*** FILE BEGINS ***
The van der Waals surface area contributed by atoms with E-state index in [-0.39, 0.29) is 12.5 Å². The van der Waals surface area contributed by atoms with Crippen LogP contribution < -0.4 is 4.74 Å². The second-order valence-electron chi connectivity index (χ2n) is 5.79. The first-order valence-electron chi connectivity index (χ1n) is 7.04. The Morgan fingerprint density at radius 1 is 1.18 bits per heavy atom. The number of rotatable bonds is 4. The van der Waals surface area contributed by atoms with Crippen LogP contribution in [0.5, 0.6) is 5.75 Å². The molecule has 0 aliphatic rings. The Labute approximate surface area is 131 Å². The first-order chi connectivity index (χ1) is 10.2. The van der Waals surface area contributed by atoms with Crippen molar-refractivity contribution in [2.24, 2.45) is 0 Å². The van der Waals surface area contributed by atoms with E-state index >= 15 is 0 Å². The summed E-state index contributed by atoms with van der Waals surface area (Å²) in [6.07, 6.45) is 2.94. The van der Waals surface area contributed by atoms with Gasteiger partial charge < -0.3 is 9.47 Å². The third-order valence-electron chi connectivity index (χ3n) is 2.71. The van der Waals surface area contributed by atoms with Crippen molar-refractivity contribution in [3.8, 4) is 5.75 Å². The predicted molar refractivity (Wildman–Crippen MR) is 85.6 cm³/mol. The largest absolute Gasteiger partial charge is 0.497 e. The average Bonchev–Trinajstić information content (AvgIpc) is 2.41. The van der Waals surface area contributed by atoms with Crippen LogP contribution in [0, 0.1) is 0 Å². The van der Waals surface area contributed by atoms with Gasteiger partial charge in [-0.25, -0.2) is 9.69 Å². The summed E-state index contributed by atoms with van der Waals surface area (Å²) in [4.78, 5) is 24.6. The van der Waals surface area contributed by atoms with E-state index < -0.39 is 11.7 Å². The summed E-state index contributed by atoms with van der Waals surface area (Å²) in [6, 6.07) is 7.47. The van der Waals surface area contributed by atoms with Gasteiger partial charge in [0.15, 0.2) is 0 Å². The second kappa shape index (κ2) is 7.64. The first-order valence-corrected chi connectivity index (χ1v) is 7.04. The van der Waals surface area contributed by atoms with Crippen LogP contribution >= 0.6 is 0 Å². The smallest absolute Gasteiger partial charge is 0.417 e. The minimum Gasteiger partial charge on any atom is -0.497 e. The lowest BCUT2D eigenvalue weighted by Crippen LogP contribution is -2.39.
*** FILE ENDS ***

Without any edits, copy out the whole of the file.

The van der Waals surface area contributed by atoms with E-state index in [-0.39, 0.29) is 12.5 Å². The van der Waals surface area contributed by atoms with Crippen LogP contribution < -0.4 is 4.74 Å². The second-order valence-electron chi connectivity index (χ2n) is 5.79. The first-order valence-electron chi connectivity index (χ1n) is 7.04. The Morgan fingerprint density at radius 1 is 1.18 bits per heavy atom. The number of rotatable bonds is 4. The van der Waals surface area contributed by atoms with Crippen LogP contribution in [0.5, 0.6) is 5.75 Å². The molecule has 0 aliphatic rings. The Labute approximate surface area is 131 Å². The first-order chi connectivity index (χ1) is 10.2. The van der Waals surface area contributed by atoms with Crippen molar-refractivity contribution in [2.24, 2.45) is 0 Å². The van der Waals surface area contributed by atoms with E-state index >= 15 is 0 Å². The summed E-state index contributed by atoms with van der Waals surface area (Å²) in [6.07, 6.45) is 2.94. The van der Waals surface area contributed by atoms with Gasteiger partial charge < -0.3 is 9.47 Å². The third-order valence-electron chi connectivity index (χ3n) is 2.71. The van der Waals surface area contributed by atoms with Crippen molar-refractivity contribution in [3.8, 4) is 5.75 Å². The predicted molar refractivity (Wildman–Crippen MR) is 85.6 cm³/mol. The largest absolute Gasteiger partial charge is 0.497 e. The average Bonchev–Trinajstić information content (AvgIpc) is 2.41. The van der Waals surface area contributed by atoms with Crippen LogP contribution in [0, 0.1) is 0 Å². The van der Waals surface area contributed by atoms with Gasteiger partial charge in [-0.25, -0.2) is 9.69 Å². The summed E-state index contributed by atoms with van der Waals surface area (Å²) in [4.78, 5) is 24.6. The van der Waals surface area contributed by atoms with E-state index < -0.39 is 11.7 Å². The summed E-state index contributed by atoms with van der Waals surface area (Å²) in [6, 6.07) is 7.47. The van der Waals surface area contributed by atoms with Gasteiger partial charge in [0.15, 0.2) is 0 Å². The second kappa shape index (κ2) is 7.64. The first-order valence-corrected chi connectivity index (χ1v) is 7.04. The van der Waals surface area contributed by atoms with Crippen LogP contribution >= 0.6 is 0 Å². The smallest absolute Gasteiger partial charge is 0.417 e. The minimum Gasteiger partial charge on any atom is -0.497 e. The lowest BCUT2D eigenvalue weighted by Crippen LogP contribution is -2.39.